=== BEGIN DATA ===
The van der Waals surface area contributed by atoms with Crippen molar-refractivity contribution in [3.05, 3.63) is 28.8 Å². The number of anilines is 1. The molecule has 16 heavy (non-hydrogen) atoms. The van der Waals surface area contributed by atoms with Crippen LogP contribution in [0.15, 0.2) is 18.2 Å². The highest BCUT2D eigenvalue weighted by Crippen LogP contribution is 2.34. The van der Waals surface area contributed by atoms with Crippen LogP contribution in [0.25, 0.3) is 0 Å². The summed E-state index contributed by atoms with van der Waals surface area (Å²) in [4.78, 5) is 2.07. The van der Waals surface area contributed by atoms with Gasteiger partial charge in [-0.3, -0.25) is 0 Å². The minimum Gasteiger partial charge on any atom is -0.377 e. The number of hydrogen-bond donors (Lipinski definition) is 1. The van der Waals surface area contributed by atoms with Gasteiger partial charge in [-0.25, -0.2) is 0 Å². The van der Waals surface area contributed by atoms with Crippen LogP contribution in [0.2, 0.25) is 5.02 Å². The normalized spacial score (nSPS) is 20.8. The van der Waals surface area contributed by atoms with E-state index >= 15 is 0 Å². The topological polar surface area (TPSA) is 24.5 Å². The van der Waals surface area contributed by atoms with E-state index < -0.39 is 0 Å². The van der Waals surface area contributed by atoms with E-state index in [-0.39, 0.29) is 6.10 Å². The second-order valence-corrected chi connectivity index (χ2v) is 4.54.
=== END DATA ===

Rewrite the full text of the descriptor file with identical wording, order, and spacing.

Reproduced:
The van der Waals surface area contributed by atoms with Crippen molar-refractivity contribution in [3.05, 3.63) is 28.8 Å². The number of anilines is 1. The molecule has 16 heavy (non-hydrogen) atoms. The van der Waals surface area contributed by atoms with Crippen LogP contribution in [0.15, 0.2) is 18.2 Å². The highest BCUT2D eigenvalue weighted by Crippen LogP contribution is 2.34. The van der Waals surface area contributed by atoms with Crippen LogP contribution in [0.25, 0.3) is 0 Å². The summed E-state index contributed by atoms with van der Waals surface area (Å²) in [4.78, 5) is 2.07. The van der Waals surface area contributed by atoms with Gasteiger partial charge in [-0.3, -0.25) is 0 Å². The minimum Gasteiger partial charge on any atom is -0.377 e. The number of hydrogen-bond donors (Lipinski definition) is 1. The van der Waals surface area contributed by atoms with Gasteiger partial charge in [-0.25, -0.2) is 0 Å². The van der Waals surface area contributed by atoms with Crippen LogP contribution in [0.2, 0.25) is 5.02 Å². The normalized spacial score (nSPS) is 20.8. The van der Waals surface area contributed by atoms with E-state index >= 15 is 0 Å². The topological polar surface area (TPSA) is 24.5 Å². The van der Waals surface area contributed by atoms with E-state index < -0.39 is 0 Å². The van der Waals surface area contributed by atoms with E-state index in [-0.39, 0.29) is 6.10 Å². The second-order valence-corrected chi connectivity index (χ2v) is 4.54.